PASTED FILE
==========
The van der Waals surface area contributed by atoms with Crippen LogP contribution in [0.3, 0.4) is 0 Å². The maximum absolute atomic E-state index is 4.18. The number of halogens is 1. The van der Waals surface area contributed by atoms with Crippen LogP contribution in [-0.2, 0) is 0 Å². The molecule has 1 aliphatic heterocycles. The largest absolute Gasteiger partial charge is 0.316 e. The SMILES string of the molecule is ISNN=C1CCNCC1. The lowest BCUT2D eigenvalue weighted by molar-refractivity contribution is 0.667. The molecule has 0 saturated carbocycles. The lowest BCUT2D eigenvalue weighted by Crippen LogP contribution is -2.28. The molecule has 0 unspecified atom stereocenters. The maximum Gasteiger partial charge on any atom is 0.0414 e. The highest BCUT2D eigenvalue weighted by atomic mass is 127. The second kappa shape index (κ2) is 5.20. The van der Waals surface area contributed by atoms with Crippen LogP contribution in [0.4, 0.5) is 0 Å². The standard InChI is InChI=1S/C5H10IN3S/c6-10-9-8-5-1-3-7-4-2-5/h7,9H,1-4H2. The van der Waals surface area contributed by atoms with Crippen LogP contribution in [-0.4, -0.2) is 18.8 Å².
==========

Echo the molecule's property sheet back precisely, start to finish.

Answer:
The van der Waals surface area contributed by atoms with Crippen LogP contribution in [0.3, 0.4) is 0 Å². The maximum absolute atomic E-state index is 4.18. The number of halogens is 1. The van der Waals surface area contributed by atoms with Crippen LogP contribution in [-0.2, 0) is 0 Å². The molecule has 1 aliphatic heterocycles. The largest absolute Gasteiger partial charge is 0.316 e. The SMILES string of the molecule is ISNN=C1CCNCC1. The lowest BCUT2D eigenvalue weighted by molar-refractivity contribution is 0.667. The molecule has 0 saturated carbocycles. The lowest BCUT2D eigenvalue weighted by Crippen LogP contribution is -2.28. The molecule has 0 unspecified atom stereocenters. The maximum Gasteiger partial charge on any atom is 0.0414 e. The highest BCUT2D eigenvalue weighted by atomic mass is 127. The second kappa shape index (κ2) is 5.20. The van der Waals surface area contributed by atoms with Crippen LogP contribution in [0.4, 0.5) is 0 Å². The standard InChI is InChI=1S/C5H10IN3S/c6-10-9-8-5-1-3-7-4-2-5/h7,9H,1-4H2. The van der Waals surface area contributed by atoms with Crippen LogP contribution in [-0.4, -0.2) is 18.8 Å².